March 2019

Coding Corner

Barton L. Sachs, MD, MBA, CPE
2017-18 Coding Committee Chair

Accurate Clinical Documentation Integrity (CDI) Helps Advance Reportable Clinical Quality and Financial Reimbursement

Why CDI?

Clinical documentation integrity (CDI) and coding are not taught in medical school; therefore many physicians have no idea what CDI means and why it is important to them. But it is! Due to changes in reimbursement, increased scrutiny by third party payers, and most importantly the emphasis on all providers and hospitals to provide measureable quality patient care, CDI programs were developed. Physicians are not taught how to complete inpatient documentation in order to correctly assign codes and physician billing in the past has not required a great deal of specificity.

What is clinical documentation?

Clinical documentation is the accurate record of diagnoses made, symptoms observed, treatment procedure planned and executed, the care provided, the outcome of the treatment, and clinical assessment of the entire treatment process. Good clinical documentation will improve communication and identify further comorbid conditions that are evaluated, monitored or treated or add to resource utilization or increase length of stay during the hospitalization or present on admission (POA). In addition, good clinical documentation will validate the level of care the provider and hospital has provided to the patient and show compliance with quality and safety guidelines.

It is really all about quality!

The quality and specificity of a physician’s documentation is the key to accurate coding.

A hospital’s complete and accurate coded data is used for:

  • Improved quality of patient care
  • Accurate patient safety indicators
  • Decision making on healthcare policies
  • Optimizing resource utilization
  • Identifying and reducing medical errors
  • Value-based purchasing
  • Clinical research and/or studies
  • Consumer decision making
  • National quality scoring and ranking
  • Improving mortality ranking

Example of coding terms that should be included when physicians submit coding.

How does CMS feel about CDI Programs?

“The [IPPS] documentation and coding adjustment was developed based on the recognition that the MS‐DRGs, by better accounting for severity of illness … would encourage hospitals to ensure they had fully and accurately documented and coded all patient diagnoses and procedures consistent with the medical record in order to garner the maximum IPPS payment available under the MS‐DRG system.” Source: CMS 2009 IPPS 73 Fed. Reg. 48448, Aug. 19, 2008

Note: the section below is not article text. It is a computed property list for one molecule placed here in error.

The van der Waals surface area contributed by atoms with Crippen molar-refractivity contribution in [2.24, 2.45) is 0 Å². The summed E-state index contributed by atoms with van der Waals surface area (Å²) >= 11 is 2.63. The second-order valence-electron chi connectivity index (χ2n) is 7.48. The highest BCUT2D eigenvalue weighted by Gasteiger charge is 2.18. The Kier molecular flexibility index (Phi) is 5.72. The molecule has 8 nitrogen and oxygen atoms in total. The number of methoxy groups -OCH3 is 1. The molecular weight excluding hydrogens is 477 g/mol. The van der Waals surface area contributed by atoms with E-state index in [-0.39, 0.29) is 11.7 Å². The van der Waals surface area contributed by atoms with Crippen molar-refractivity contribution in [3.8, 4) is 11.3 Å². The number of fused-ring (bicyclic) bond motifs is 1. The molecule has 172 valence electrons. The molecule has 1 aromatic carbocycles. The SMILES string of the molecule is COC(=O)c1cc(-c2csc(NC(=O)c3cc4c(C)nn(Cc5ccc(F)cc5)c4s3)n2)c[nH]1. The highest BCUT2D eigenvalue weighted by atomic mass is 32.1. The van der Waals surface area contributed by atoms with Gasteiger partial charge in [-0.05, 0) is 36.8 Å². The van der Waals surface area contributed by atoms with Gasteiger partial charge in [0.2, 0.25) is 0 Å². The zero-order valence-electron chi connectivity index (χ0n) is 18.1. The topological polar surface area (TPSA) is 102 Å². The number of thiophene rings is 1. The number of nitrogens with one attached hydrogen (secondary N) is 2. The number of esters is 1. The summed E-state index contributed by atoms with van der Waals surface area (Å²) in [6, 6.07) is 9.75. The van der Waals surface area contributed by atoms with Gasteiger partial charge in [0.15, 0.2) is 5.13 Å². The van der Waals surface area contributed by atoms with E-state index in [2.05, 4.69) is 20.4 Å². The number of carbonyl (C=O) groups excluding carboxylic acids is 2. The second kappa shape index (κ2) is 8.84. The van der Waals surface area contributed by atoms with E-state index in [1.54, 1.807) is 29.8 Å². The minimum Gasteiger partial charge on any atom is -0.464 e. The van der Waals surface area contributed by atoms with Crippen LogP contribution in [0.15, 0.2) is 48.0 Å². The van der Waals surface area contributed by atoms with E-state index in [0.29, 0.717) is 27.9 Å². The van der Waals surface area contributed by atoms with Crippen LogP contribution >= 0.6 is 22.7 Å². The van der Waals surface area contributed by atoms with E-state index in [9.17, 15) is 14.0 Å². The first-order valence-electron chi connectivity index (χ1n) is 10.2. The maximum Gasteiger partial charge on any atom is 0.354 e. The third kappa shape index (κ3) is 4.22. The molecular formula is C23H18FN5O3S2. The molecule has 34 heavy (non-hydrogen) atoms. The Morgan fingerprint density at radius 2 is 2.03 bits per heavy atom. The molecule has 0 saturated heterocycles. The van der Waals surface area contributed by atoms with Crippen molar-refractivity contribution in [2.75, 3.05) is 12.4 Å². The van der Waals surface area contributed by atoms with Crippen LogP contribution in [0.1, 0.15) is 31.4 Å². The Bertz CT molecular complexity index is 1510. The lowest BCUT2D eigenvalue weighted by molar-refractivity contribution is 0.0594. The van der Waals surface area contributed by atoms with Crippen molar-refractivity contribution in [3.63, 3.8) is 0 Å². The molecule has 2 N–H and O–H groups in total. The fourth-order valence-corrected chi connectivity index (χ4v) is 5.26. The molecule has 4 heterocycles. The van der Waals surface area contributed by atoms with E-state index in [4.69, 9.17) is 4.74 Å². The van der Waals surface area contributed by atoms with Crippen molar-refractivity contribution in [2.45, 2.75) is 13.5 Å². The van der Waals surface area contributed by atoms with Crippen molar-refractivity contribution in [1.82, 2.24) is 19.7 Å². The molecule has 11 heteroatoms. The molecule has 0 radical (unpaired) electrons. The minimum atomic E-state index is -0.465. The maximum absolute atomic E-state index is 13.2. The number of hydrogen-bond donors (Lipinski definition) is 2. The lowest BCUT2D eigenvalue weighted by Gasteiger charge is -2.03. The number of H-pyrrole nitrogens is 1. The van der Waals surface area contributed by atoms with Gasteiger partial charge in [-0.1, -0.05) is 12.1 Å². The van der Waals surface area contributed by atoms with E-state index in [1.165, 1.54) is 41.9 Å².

Example of how CDI alternatives will drastically affect reimbursement for clinical care.

Two statements from the Federal Register regarding CMS and accurate coding:

“We highly encourage physicians and hospitals to work together to use the most specific codes that describe their patients’ conditions. Such an effort will not only result in more accurate payment by Medicare but will provide better information on the incidence of this disease in the Medicare patient population.” Source: Federal Register, Vol. 72, No. 162, Wed. Aug. 22, 2007, Rules and Regulations, pp. 47180—47181.

“We do not believe there is anything inappropriate, unethical or otherwise wrong with hospitals taking full advantage of coding opportunities to maximize Medicare payment that is supported by documentation in the medical record. We encourage hospitals to engage in complete and accurate coding.” Source: Federal Register, Vol. 72, No. 162, Wed. Aug. 22, 2007, Rules and Regulations, pp. 47180–47181.


If one emphasizes the importance of having a high quality medical record, then the above objectives will be met and the appropriate reimbursement will follow!


This is the final anticipated Coding Committee article. We hope we have served you well with your coding needs these past years.

2017-2018 Committee
Barton L. Sachs Committee: Mathew D. Hepler, Past Chair, Advisory; William K. Koeck (C); Kathryn McCarthy Mullooly (C); Matthew E. Oetgen (C); Michael S. Chang; Walaa Elassuity; R. Dale Blasier, Advisory; John Frino